There’s one other thing from Shul, one other prayer, that has context, even when you don’t know what the words mean.  Though in this case, it’s not because of the music, but rather the lack thereof.  I’m talking, of course, about the kaddish, the prayer for the dead.  And for this, I still don’t know what the words mean.  But it’s solemn, and you know what’s going on when it happens.  But in contrast to the last bit, which everybody is supposed to sing, the kaddish is said only by those grieving for someone they lost in the last 30 days/11 months and then again on the yearly anniversary.

In other words, it takes something that, in mind, is very private, and makes it very very public.  Which, if you want to be optimistic, is a rather beautiful thing.  It’s a way of saying the whole community is here for you in your time of suffering.  And indeed, the only word that the rest of the congregation will say is “amen.”10

Which is the reason I bring it up.  My uncle Michael, my dad’s brother, recently lost his seven year battle with cancer.11  Until now, I’ve avoided talking about this here.  I’ve wanted to keep it private.  But I know that anybody who reads this is here for me, so it’s in the spirit of the kaddish that I make it public.  Though I won’t go into much details now.  But I will say that it has been difficult for me to be away during that time.  My last memory of him is when the whole family Skyped in from Rosh HaShanah at my brother’s house.  I was in Saxony at the time, with Charlotte.  I got to have a little chat with everybody, but I’ll always remember it because it was the last time I spoke with Michael.  And he looked pretty good at the time; obviously he was doing well enough to travel out to the Island from BK.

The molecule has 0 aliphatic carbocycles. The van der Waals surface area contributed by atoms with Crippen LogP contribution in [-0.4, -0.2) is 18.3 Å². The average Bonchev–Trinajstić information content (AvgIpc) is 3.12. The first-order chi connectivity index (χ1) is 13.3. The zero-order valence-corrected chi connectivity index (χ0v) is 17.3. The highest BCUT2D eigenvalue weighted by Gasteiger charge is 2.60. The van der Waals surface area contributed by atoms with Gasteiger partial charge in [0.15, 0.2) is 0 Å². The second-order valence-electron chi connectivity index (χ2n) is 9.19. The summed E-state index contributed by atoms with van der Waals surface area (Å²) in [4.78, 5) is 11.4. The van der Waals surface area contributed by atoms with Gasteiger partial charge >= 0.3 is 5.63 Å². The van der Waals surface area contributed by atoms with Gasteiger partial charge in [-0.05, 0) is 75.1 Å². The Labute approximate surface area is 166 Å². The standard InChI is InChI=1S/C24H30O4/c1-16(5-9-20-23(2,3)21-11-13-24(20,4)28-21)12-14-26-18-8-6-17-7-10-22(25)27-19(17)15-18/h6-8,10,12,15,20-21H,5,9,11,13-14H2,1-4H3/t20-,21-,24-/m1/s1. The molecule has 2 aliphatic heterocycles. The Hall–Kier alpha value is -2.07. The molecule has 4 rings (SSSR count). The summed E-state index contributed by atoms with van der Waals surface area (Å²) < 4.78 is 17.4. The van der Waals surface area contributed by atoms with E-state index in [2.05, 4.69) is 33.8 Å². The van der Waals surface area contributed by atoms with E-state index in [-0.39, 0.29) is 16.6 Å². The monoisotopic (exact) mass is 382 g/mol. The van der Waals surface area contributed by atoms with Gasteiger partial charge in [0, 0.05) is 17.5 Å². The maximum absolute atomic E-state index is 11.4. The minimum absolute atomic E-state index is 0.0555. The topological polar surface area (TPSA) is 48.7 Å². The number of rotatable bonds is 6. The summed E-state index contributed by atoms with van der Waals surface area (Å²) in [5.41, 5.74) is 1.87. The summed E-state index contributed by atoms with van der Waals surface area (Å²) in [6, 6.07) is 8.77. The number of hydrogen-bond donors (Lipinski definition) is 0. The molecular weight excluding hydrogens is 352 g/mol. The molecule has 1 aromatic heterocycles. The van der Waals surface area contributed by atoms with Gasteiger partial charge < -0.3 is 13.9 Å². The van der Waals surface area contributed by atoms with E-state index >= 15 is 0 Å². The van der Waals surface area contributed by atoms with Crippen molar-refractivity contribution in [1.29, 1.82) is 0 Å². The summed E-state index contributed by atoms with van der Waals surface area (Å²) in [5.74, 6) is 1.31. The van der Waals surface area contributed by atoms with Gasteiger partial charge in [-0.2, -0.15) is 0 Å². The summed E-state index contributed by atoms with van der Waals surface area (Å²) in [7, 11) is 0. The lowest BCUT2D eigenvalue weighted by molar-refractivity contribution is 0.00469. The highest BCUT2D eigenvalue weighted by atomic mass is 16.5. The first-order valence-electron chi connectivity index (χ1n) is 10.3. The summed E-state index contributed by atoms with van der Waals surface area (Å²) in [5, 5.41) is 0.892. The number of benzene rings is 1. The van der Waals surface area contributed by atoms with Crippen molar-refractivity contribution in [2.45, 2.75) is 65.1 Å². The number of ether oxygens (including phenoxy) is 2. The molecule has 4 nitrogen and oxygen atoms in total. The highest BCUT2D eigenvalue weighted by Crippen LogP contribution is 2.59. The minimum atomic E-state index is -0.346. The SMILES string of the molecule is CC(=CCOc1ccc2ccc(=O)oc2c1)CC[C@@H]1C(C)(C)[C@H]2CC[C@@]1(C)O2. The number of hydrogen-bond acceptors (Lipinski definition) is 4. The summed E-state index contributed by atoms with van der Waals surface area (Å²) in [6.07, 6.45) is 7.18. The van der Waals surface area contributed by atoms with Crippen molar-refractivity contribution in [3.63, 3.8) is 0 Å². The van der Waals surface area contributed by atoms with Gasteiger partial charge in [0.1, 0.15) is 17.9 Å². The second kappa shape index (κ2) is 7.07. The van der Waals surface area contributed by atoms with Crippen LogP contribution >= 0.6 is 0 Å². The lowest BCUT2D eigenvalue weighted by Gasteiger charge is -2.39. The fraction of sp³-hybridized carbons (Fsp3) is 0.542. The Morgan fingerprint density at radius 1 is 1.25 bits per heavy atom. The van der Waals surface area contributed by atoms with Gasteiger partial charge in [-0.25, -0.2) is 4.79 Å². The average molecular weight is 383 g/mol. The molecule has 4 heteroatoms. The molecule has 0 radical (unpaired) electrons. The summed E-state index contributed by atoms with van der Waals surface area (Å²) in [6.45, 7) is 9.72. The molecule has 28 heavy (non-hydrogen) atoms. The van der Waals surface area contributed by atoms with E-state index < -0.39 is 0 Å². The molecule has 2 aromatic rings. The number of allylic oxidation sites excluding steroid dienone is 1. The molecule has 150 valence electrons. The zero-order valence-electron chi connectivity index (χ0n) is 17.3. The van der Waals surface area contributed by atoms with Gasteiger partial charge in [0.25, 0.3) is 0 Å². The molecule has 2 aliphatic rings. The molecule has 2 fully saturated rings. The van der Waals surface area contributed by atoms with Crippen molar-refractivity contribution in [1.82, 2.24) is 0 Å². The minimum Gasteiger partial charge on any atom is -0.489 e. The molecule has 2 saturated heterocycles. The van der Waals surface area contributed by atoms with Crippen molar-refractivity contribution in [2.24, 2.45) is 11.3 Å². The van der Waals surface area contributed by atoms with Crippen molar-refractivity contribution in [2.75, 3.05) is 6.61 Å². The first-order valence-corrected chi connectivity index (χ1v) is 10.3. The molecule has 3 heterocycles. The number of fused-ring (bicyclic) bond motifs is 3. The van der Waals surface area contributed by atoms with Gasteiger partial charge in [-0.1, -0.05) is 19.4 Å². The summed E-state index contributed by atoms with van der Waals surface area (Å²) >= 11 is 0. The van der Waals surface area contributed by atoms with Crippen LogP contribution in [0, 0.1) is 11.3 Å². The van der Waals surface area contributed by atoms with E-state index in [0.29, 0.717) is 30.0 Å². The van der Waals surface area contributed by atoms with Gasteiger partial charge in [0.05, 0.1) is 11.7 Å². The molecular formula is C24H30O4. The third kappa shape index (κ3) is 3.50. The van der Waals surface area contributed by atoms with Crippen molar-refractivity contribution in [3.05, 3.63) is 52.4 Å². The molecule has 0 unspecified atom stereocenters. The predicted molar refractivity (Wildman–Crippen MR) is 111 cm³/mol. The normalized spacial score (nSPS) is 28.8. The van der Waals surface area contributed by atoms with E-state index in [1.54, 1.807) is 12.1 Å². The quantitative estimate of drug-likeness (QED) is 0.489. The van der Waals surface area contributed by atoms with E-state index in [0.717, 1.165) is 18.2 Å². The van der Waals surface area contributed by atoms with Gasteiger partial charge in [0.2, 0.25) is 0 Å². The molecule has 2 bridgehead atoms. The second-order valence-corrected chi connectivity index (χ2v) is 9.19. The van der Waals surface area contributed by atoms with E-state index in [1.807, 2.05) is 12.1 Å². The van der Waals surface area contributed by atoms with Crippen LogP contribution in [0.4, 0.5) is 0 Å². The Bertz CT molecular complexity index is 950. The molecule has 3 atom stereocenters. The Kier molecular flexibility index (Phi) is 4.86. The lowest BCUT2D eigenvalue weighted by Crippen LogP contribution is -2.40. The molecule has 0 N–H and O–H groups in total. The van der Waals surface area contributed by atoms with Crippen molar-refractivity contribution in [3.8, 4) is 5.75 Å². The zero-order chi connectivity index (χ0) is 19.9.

I remember chatting with Charlotte that night about why I’ve always loved family gatherings with my dad’s side.  It’s always been an informal affair; even if it was more formal when I was kid.  But formality, for this clan, simply meant sitting at the same table and punning.  But there was no dressing up, nothing fancy.  People did what they wanted, hung out with who they wanted.12  One of my fondest memories is when the guitar-minded people would peel off to a different area and just play.  This was usually me, my brother, Michael and my other uncle Richard.  Maybe my dad would pop in, maybe a cousin or two.  For a few years, me and Richard were working on some duets.